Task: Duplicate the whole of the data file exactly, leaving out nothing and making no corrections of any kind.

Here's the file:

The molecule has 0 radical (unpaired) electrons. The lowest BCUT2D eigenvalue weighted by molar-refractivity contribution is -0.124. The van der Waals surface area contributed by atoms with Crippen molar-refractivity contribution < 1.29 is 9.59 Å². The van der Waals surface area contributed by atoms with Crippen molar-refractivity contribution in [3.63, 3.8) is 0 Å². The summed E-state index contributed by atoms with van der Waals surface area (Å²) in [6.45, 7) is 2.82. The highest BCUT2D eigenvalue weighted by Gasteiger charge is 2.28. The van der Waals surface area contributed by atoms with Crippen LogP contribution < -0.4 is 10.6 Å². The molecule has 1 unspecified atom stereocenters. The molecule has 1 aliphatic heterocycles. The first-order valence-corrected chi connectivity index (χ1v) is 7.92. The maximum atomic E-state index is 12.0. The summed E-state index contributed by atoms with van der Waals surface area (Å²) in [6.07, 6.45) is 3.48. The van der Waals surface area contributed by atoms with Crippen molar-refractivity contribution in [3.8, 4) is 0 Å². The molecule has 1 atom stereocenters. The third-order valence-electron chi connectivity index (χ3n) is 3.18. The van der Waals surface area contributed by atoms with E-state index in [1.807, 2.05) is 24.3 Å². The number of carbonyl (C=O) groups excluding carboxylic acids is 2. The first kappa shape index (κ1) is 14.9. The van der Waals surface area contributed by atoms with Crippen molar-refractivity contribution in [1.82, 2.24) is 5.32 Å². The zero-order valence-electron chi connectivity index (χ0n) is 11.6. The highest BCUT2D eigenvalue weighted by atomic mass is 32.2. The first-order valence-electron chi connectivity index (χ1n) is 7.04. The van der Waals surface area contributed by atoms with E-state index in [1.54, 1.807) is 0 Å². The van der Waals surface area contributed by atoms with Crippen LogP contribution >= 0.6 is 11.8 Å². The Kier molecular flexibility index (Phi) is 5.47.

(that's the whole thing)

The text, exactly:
The molecule has 0 radical (unpaired) electrons. The lowest BCUT2D eigenvalue weighted by molar-refractivity contribution is -0.124. The van der Waals surface area contributed by atoms with Crippen molar-refractivity contribution < 1.29 is 9.59 Å². The van der Waals surface area contributed by atoms with Crippen molar-refractivity contribution in [3.63, 3.8) is 0 Å². The summed E-state index contributed by atoms with van der Waals surface area (Å²) in [6.45, 7) is 2.82. The highest BCUT2D eigenvalue weighted by Gasteiger charge is 2.28. The van der Waals surface area contributed by atoms with Crippen LogP contribution < -0.4 is 10.6 Å². The molecule has 1 unspecified atom stereocenters. The molecule has 1 aliphatic heterocycles. The first-order valence-corrected chi connectivity index (χ1v) is 7.92. The maximum atomic E-state index is 12.0. The summed E-state index contributed by atoms with van der Waals surface area (Å²) in [6.07, 6.45) is 3.48. The van der Waals surface area contributed by atoms with Crippen molar-refractivity contribution in [3.8, 4) is 0 Å². The molecule has 1 atom stereocenters. The third-order valence-electron chi connectivity index (χ3n) is 3.18. The van der Waals surface area contributed by atoms with E-state index in [1.807, 2.05) is 24.3 Å². The number of carbonyl (C=O) groups excluding carboxylic acids is 2. The first kappa shape index (κ1) is 14.9. The van der Waals surface area contributed by atoms with Crippen molar-refractivity contribution in [1.82, 2.24) is 5.32 Å². The zero-order valence-electron chi connectivity index (χ0n) is 11.6. The highest BCUT2D eigenvalue weighted by atomic mass is 32.2. The first-order valence-electron chi connectivity index (χ1n) is 7.04. The van der Waals surface area contributed by atoms with E-state index in [1.54, 1.807) is 0 Å². The van der Waals surface area contributed by atoms with Crippen LogP contribution >= 0.6 is 11.8 Å². The Kier molecular flexibility index (Phi) is 5.47.